Temple column fragments of Rameses II
1279 - 1213 BC
These two massive granite fragments join together to create the middle and upper sections of a column that once stood in the temple of Herishef at Ihnasya el-Medina in Middle Egypt, near the mouth of the Fayum.
The larger of the two fragments, which bears scenes of Rameses II offering to Osiris, would have been positioned beneath the second, which is inscribed with cartouches of this king. Remains of the upper sections of the scenes can be seen in the lowest part of this top fragment, including the sun discs flanked by uraei which would have been above Rameses’ head.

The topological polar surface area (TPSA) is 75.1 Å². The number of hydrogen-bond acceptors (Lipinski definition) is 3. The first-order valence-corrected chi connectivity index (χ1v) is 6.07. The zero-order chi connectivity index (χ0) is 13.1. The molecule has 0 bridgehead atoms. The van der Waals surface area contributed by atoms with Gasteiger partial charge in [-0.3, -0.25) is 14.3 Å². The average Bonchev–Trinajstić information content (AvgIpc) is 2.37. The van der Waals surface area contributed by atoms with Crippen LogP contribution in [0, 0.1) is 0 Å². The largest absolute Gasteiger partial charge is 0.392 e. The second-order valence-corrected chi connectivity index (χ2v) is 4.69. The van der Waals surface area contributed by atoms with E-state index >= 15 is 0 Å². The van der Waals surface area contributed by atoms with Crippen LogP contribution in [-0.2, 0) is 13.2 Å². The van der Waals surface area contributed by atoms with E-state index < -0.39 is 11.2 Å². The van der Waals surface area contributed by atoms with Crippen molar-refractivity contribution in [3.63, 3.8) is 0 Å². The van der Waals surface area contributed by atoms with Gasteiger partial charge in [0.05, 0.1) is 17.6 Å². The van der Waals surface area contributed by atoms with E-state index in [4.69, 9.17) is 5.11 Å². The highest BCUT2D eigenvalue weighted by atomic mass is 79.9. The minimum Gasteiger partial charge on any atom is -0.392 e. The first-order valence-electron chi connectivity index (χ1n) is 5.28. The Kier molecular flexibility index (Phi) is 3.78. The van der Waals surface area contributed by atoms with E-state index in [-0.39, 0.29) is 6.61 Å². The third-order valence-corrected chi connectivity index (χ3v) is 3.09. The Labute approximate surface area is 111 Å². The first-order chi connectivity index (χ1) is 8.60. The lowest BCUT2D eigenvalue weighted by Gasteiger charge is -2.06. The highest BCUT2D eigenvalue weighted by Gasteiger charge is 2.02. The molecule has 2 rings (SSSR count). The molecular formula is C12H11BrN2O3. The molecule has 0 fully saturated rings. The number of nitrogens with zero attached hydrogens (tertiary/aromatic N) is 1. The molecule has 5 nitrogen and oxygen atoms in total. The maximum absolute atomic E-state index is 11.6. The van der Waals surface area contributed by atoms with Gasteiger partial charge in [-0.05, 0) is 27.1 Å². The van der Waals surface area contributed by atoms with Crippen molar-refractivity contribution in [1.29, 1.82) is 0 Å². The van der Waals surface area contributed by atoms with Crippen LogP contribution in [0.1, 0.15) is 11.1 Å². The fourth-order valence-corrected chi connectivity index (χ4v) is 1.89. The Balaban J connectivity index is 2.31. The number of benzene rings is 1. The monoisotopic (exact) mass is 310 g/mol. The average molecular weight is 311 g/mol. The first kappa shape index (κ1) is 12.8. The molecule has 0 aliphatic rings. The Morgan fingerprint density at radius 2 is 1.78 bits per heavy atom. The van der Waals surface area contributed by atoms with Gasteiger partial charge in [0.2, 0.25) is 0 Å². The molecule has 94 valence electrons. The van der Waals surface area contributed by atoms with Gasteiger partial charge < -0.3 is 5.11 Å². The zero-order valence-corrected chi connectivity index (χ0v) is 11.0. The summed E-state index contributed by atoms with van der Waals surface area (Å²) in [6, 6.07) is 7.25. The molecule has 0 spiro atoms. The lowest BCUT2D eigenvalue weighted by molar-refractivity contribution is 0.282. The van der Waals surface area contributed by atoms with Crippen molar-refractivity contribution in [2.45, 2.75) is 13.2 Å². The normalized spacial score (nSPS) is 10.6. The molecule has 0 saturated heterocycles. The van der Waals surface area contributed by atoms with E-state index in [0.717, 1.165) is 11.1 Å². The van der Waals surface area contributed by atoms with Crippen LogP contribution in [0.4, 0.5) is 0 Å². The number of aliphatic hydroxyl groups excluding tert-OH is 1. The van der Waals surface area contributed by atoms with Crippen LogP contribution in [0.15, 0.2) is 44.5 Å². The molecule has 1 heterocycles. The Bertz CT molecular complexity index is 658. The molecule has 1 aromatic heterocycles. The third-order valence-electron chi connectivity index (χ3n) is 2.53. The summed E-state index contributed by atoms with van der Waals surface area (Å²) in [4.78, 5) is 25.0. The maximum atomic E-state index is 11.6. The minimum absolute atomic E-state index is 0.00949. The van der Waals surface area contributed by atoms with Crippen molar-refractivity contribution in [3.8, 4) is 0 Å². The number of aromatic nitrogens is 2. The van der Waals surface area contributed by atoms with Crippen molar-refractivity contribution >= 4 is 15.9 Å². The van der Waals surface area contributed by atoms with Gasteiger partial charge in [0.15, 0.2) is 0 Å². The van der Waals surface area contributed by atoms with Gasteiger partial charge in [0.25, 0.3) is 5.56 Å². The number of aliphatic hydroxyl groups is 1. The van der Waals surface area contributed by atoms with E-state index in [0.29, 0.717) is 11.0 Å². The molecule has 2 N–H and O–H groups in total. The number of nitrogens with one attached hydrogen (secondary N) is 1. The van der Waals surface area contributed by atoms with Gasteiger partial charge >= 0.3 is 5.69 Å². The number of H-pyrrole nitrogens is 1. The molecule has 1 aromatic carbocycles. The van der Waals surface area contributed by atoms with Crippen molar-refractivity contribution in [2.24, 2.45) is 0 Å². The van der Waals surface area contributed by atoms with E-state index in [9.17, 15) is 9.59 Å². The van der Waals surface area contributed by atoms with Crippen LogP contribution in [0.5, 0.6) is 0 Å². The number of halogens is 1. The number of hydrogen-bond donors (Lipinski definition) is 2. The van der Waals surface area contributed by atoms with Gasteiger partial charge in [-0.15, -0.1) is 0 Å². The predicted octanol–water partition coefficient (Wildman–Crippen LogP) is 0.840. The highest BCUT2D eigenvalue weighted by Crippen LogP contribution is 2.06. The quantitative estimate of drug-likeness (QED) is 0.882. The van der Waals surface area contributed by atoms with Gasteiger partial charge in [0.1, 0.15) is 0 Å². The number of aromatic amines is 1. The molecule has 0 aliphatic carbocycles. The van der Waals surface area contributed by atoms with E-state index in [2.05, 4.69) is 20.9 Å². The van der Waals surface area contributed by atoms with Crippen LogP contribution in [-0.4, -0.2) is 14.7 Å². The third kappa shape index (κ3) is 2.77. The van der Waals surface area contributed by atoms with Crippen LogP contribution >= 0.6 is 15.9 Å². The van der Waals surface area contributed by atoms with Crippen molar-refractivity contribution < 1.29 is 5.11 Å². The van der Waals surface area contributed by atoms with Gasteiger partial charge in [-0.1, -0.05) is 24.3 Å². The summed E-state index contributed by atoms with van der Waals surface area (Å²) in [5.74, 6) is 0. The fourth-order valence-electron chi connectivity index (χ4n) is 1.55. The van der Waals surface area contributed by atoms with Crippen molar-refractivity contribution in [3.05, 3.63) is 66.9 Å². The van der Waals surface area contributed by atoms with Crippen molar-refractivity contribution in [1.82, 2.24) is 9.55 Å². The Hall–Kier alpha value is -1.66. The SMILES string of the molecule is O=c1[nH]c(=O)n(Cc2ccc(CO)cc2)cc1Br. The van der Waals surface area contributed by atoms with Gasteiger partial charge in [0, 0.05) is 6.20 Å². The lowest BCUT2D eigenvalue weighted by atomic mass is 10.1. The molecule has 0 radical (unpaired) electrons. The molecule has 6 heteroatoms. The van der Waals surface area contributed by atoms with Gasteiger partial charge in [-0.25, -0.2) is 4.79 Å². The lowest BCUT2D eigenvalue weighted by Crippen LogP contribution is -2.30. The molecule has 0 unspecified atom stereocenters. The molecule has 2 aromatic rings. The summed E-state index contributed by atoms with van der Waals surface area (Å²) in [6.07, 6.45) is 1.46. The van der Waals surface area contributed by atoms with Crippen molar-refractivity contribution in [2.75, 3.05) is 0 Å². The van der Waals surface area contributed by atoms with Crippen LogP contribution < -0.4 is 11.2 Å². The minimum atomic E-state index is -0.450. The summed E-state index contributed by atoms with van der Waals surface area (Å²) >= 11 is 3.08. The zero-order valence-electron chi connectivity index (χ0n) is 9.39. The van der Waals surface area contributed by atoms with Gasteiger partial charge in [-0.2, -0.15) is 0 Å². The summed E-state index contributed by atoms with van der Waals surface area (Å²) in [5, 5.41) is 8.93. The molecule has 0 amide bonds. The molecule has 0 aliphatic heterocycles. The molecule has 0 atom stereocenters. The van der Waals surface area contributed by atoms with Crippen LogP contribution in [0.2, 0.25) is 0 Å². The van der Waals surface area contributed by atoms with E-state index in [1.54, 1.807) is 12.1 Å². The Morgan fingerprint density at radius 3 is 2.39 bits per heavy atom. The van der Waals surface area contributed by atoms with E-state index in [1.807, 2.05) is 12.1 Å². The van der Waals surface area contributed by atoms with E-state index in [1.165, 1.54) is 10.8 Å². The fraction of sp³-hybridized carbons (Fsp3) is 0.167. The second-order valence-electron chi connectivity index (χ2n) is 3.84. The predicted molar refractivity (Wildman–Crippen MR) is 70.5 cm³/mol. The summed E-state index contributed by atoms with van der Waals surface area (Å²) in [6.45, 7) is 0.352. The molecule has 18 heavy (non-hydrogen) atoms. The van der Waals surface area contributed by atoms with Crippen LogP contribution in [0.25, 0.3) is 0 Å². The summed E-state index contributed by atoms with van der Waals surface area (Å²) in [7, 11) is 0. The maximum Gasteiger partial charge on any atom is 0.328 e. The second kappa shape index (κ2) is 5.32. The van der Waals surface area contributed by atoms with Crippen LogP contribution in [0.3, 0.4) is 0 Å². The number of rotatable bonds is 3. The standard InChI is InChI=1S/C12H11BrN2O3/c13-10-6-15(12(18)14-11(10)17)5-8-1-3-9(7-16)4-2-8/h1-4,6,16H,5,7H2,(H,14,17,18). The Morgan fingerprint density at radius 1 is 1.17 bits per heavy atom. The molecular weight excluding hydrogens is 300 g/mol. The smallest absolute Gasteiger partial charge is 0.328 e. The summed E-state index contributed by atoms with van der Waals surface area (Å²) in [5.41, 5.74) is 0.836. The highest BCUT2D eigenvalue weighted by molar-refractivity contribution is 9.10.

The complete column, with its now lost palm capital, was originally about 5 metres high. It formed a row with seven other matching columns in the temple’s portico, a structure that marked the transition from the open court into the enclosed space of the temple’s hypostyle hall. Other columns, or their fragments, are now in museums in Australia (Adelaide), America (Boston, Philadelphia), and England (Manchester, London).